Yi Jianlian, a 7ft tall former NBA basketball player, carried the Chinese flag into the Olympics opening ceremony.
He was the eighth successive representative of his sport to fulfil the flag-bearing role since China sent their first full team to an Olympics, in Los Angeles in 1984. It is the height that wins them the job, a symbol of how the world’s most populous nation wants to be seen standing tall in the world.
That march through the Olympic Stadium on Friday night has continued unabated through these Games. So far they have amassed 11 gold medals from diving, gymnastics, shooting, swimming and weightlifting, six silver and three bronze.
Attention has focused most specifically on the 16-year-old swimming phenomenon Ye Shiwen and how she swam the final 50 metres freestyle leg of her 400 individual medley race faster than Ryan Lochte managed in the men’s equivalent just minutes earlier. It was a performance that caused her to deny accusations of drug taking.
She was supported by Lord Coe, chairman of the London Olympics. ‘You have to be very careful jumping to the conclusion that a great breakthrough in sport is down to anything other than great coaching, hard work and formidable talent,’ he said.
‘The balance of judgment always has to be given to the athlete. I can think of times in my own career where I took big chunks of time off world records. I broke the record of Alberto Juantorena – one of the greatest 800m runners of all time – and I know people questioned that. People were saying nobody’s run the first lap that fast, nobody’s held on that well down the back straight.
‘In 1979 my personal best was a smidgeon under 1:44. By the end of the season I’d run 1:42 and I’d broken three world records. People thought I’d come out of nowhere when actually I’d been working towards that for 10 years.
‘I think you have to be careful and you have to be respectful.’
Big star: China’s Yi Jianlian (left)
Big star: Swimming sensation Ye Shiwen
Suspicions will linger about Ye but Coe is right that hard work is driving the whole Chinese machine, as well as limitless funding and a cultural structure that could not be applied in Britain.
China has what amounts to a national sports machine in the image of the old Eastern Bloc. Children as young as six are tested for their size, flexibility and skills. The sporty youngsters are then sent away to one of 3,000 schools and fed up the structure from local level to state, regional and national schools.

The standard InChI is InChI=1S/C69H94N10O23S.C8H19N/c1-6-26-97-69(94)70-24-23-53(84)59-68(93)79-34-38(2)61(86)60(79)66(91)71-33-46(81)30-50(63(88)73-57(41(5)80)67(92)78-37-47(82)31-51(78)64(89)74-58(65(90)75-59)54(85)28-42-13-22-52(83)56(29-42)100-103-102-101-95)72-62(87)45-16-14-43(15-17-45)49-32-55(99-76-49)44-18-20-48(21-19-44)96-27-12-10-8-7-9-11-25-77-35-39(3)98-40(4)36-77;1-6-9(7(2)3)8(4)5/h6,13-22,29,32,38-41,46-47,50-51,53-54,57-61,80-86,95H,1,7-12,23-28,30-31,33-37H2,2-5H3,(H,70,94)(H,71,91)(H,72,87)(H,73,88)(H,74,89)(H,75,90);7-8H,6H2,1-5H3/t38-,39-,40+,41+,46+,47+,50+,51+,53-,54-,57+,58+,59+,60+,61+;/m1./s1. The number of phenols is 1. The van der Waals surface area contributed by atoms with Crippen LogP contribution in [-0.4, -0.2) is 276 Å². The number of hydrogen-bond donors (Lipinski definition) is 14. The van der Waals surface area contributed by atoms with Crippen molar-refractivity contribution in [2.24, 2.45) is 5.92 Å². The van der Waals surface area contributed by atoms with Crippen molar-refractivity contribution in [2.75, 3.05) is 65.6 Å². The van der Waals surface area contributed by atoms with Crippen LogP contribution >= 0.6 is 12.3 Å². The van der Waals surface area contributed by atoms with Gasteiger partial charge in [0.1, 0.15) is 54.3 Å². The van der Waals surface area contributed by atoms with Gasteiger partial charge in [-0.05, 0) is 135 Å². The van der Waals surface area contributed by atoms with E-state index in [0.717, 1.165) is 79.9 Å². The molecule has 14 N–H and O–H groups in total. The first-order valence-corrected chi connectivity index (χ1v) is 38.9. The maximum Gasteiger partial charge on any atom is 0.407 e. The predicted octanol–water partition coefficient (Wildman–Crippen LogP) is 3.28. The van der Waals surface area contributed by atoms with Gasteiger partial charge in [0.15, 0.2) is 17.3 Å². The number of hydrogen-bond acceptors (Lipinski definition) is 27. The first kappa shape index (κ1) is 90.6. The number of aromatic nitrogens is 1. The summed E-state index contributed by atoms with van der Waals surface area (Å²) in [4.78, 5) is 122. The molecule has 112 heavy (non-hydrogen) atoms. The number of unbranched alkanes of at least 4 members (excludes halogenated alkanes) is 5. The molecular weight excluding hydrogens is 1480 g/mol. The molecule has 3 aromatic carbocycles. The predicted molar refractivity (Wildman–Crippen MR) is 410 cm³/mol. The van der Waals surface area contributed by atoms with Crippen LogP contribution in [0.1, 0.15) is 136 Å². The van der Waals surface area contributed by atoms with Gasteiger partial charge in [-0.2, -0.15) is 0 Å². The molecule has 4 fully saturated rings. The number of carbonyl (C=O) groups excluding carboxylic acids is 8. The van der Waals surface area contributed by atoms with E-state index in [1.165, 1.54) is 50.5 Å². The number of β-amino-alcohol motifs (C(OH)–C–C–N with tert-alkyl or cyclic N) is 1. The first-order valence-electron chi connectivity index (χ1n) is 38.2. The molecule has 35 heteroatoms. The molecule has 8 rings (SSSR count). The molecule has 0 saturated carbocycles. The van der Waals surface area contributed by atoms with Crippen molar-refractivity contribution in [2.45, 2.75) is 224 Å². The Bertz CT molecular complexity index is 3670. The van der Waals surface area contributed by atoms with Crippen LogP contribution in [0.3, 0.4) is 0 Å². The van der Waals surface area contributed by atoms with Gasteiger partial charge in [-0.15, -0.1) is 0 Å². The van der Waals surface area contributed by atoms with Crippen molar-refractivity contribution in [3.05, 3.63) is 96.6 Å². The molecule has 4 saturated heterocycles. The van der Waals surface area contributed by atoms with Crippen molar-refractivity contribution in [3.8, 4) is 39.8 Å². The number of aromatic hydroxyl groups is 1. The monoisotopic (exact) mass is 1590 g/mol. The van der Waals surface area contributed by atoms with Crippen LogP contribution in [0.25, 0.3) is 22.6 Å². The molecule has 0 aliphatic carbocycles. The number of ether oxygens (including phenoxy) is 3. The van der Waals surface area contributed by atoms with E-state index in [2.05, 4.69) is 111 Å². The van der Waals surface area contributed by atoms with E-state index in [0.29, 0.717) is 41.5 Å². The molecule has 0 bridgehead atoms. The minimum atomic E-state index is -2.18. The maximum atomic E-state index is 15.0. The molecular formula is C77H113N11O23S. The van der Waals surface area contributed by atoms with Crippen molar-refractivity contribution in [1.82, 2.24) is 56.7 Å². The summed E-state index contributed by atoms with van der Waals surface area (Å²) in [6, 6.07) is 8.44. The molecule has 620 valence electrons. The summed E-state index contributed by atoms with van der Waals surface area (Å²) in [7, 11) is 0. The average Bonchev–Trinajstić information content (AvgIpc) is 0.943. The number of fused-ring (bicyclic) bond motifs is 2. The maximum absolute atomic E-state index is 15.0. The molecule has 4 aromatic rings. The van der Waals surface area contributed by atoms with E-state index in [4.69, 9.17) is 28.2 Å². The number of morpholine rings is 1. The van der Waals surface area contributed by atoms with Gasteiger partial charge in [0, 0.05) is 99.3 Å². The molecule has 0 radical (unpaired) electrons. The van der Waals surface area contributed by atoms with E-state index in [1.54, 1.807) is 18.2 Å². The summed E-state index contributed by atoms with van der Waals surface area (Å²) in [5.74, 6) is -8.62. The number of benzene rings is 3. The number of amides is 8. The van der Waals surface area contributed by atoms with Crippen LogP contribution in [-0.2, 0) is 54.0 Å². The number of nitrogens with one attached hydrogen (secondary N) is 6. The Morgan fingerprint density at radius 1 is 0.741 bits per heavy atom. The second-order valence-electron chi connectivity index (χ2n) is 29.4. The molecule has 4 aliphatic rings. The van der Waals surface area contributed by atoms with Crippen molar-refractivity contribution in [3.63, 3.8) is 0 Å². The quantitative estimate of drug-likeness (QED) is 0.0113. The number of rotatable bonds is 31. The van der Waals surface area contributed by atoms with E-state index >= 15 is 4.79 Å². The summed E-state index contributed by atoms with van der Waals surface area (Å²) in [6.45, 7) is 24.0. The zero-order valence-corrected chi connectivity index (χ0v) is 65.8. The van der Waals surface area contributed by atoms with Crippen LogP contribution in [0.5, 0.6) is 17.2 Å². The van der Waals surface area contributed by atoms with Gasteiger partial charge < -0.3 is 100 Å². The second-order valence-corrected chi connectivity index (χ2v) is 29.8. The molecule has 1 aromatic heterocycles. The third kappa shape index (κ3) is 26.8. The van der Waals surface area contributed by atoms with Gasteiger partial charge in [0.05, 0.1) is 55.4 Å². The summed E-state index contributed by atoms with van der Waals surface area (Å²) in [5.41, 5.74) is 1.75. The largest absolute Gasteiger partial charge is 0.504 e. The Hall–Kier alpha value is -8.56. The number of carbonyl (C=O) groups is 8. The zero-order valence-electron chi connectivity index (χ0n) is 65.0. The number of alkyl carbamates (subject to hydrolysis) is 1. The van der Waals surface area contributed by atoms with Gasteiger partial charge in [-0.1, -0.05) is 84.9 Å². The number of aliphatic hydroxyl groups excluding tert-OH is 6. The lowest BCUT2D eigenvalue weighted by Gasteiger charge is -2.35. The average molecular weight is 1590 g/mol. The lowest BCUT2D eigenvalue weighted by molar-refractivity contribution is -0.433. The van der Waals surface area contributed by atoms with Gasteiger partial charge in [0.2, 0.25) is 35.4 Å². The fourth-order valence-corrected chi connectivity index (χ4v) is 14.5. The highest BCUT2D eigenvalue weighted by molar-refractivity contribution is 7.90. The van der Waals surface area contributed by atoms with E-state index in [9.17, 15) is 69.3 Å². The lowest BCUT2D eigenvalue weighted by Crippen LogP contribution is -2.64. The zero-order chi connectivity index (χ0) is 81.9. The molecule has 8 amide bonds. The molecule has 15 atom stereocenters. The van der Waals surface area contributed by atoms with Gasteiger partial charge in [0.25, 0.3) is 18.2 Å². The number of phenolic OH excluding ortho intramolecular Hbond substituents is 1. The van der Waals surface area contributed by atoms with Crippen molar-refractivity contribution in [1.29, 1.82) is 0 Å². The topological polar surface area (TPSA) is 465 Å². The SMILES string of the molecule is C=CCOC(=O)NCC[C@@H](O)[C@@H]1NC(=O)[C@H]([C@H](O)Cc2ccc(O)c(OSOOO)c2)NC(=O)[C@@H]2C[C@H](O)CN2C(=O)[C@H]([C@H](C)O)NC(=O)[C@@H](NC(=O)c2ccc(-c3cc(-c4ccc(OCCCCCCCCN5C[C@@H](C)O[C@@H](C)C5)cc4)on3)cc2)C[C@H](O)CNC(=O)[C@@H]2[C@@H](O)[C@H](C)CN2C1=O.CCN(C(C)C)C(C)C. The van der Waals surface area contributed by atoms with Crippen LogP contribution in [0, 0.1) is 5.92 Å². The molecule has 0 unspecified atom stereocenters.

I stood in a table tennis hall at a school in central Beijing. There were rows of tables, minimally 100 in all. Earnest kids fine-tuned their skills. This focus is replicated in other sports. The likes of diving and gymnastics, with emphasis on suppleness and balance, are grouped together.
‘Winning pride at the Olympics’ was the name given to the project when Beijing won the right to stage the 2008 Games. So successful has it been that 28 years after the Chinese first entered as a proper delegation they are the strongest Olympic nation.
The medal table from Beijing told the story of their triumph: China won 51 gold medals, the USA 36. Some believed that the haul was a Chinese zenith, a one-off for a home Games.
All gold: Chinese gymnasts…
… and divers
That appears not to be the case, judging by how the London Olympics have begun. China have yet to scale their Everest. They still have scope to improve in other sports over the next few years: track and field, rowing, sailing and swimming. They could also turn their attention to team sports, having not sought to prioritise those because the medal rewards are fewer. For example, women’s football, a big deal to America, represents an inefficient investment with a return of one medal per squad of 18.
With a population of 1.3 billion, they can do what they like. It is essentially a numbers game.
Gold medalist: Siling Yi
Can anyone stop them? American sport lives off sponsorship rather than government subsidy, so they must find ways to be smarter: better coaching and recruitment. They could also, like China, embrace sports they largely neglect: rowing (other than the eight, which they love), shooting, canoeing, shooting, table tennis, archery, badminton. Strangely, the American public, as opposed to their Olympic Association, are blind to the emergence of China dominance.
That is partly because the American convention is to present the medal table in order of medals won rather than first counting the number of golds. On that score, they triumphed in Beijing 110 to 100.
All the while, China are being shrewd in pouring money into women’s sport because it is relatively poorly funded around the world. The majority of their Olympic team are women.
The objections to the Chinese model are obvious. They take children away from their families and factory-produce athletes.
The other side of that is that the chosen ones, usually poor, are fed and cared for. Some fame and some money is their reward for ultimate success.
Criticism of the Chinese juggernaut prompted defensive comments in the China Daily newspaper yesterday. ‘Our athletes are not medal machines,’ said one contributor.
‘They are supposed to enjoy the Games and make people want to join in sport.
‘People feel proud for them no matter what results they get as long as they did their best. No one is a failure in the Olympics.
‘China used to use gold medals to prove we are a strong nation and gain respect from others. We don’t need that any more.’
In truth, the Chinese model defies the ethos of sport as we know it in Britain. It is force feeding rather than fun. It is also, for now and the foreseeable future, the way to dominate the Olympic world.